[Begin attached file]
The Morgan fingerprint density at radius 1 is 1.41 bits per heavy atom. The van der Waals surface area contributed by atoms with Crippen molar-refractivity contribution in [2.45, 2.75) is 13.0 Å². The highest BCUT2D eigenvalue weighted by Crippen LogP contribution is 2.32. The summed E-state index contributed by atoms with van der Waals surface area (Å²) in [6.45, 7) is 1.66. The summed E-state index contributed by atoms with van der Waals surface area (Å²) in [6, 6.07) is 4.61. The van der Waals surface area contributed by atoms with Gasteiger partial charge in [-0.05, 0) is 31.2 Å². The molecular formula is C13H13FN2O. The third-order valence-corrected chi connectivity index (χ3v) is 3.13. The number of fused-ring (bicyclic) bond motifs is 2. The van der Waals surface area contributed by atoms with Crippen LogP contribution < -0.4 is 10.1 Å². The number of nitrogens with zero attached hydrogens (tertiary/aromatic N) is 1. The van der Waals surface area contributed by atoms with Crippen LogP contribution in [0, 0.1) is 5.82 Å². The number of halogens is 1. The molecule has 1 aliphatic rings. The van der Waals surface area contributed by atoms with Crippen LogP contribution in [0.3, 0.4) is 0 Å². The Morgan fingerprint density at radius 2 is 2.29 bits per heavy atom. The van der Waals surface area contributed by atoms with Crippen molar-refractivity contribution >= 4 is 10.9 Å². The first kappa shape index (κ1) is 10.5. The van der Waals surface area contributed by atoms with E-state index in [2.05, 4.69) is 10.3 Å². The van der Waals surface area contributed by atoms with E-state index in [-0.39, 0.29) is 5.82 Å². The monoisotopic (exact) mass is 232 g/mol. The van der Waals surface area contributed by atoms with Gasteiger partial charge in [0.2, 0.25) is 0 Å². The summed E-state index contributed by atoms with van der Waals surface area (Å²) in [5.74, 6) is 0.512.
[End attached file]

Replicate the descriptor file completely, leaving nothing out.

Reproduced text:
The Morgan fingerprint density at radius 1 is 1.41 bits per heavy atom. The van der Waals surface area contributed by atoms with Crippen molar-refractivity contribution in [2.45, 2.75) is 13.0 Å². The highest BCUT2D eigenvalue weighted by Crippen LogP contribution is 2.32. The summed E-state index contributed by atoms with van der Waals surface area (Å²) in [6.45, 7) is 1.66. The summed E-state index contributed by atoms with van der Waals surface area (Å²) in [6, 6.07) is 4.61. The van der Waals surface area contributed by atoms with Gasteiger partial charge in [-0.05, 0) is 31.2 Å². The molecular formula is C13H13FN2O. The third-order valence-corrected chi connectivity index (χ3v) is 3.13. The number of fused-ring (bicyclic) bond motifs is 2. The van der Waals surface area contributed by atoms with Crippen LogP contribution < -0.4 is 10.1 Å². The number of nitrogens with zero attached hydrogens (tertiary/aromatic N) is 1. The van der Waals surface area contributed by atoms with Crippen LogP contribution in [0, 0.1) is 5.82 Å². The number of halogens is 1. The molecule has 1 aliphatic rings. The van der Waals surface area contributed by atoms with Crippen LogP contribution in [0.3, 0.4) is 0 Å². The Morgan fingerprint density at radius 2 is 2.29 bits per heavy atom. The van der Waals surface area contributed by atoms with Crippen molar-refractivity contribution >= 4 is 10.9 Å². The first kappa shape index (κ1) is 10.5. The van der Waals surface area contributed by atoms with E-state index in [2.05, 4.69) is 10.3 Å². The van der Waals surface area contributed by atoms with E-state index in [-0.39, 0.29) is 5.82 Å². The monoisotopic (exact) mass is 232 g/mol. The van der Waals surface area contributed by atoms with Gasteiger partial charge in [0.2, 0.25) is 0 Å². The summed E-state index contributed by atoms with van der Waals surface area (Å²) in [5.74, 6) is 0.512.